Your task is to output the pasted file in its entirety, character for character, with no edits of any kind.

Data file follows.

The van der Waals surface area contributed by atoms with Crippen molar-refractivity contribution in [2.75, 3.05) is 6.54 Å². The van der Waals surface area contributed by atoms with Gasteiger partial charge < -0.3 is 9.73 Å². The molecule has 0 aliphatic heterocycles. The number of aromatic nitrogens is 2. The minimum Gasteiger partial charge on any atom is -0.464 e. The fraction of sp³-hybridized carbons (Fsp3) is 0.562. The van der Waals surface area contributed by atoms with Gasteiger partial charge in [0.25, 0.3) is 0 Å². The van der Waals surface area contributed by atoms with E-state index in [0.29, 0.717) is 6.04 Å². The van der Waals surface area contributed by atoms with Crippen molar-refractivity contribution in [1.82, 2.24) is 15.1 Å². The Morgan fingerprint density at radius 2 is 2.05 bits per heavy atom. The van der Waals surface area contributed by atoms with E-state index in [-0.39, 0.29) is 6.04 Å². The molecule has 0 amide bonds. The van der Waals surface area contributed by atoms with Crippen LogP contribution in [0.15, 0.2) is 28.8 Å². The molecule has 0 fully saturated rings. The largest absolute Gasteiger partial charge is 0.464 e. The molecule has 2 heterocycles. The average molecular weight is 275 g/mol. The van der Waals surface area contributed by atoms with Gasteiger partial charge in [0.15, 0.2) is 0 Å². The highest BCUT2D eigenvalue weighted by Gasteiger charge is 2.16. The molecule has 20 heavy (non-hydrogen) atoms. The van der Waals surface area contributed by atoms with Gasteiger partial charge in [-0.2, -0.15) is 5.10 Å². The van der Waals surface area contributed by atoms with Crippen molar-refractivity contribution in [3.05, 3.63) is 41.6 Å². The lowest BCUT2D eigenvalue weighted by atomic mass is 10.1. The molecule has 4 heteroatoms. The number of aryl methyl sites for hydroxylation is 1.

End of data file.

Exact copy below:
The van der Waals surface area contributed by atoms with Crippen molar-refractivity contribution in [2.75, 3.05) is 6.54 Å². The van der Waals surface area contributed by atoms with Gasteiger partial charge < -0.3 is 9.73 Å². The molecule has 0 aliphatic heterocycles. The number of aromatic nitrogens is 2. The minimum Gasteiger partial charge on any atom is -0.464 e. The fraction of sp³-hybridized carbons (Fsp3) is 0.562. The van der Waals surface area contributed by atoms with Gasteiger partial charge in [0.25, 0.3) is 0 Å². The van der Waals surface area contributed by atoms with E-state index in [0.29, 0.717) is 6.04 Å². The van der Waals surface area contributed by atoms with Crippen molar-refractivity contribution in [1.82, 2.24) is 15.1 Å². The Morgan fingerprint density at radius 2 is 2.05 bits per heavy atom. The van der Waals surface area contributed by atoms with E-state index in [-0.39, 0.29) is 6.04 Å². The molecule has 0 amide bonds. The van der Waals surface area contributed by atoms with Crippen LogP contribution in [0.15, 0.2) is 28.8 Å². The molecule has 0 fully saturated rings. The largest absolute Gasteiger partial charge is 0.464 e. The molecule has 2 heterocycles. The average molecular weight is 275 g/mol. The van der Waals surface area contributed by atoms with Gasteiger partial charge in [0.15, 0.2) is 0 Å². The highest BCUT2D eigenvalue weighted by Gasteiger charge is 2.16. The molecule has 20 heavy (non-hydrogen) atoms. The van der Waals surface area contributed by atoms with Gasteiger partial charge in [-0.2, -0.15) is 5.10 Å². The van der Waals surface area contributed by atoms with Crippen molar-refractivity contribution in [3.05, 3.63) is 41.6 Å². The lowest BCUT2D eigenvalue weighted by atomic mass is 10.1. The molecule has 4 heteroatoms. The number of aryl methyl sites for hydroxylation is 1.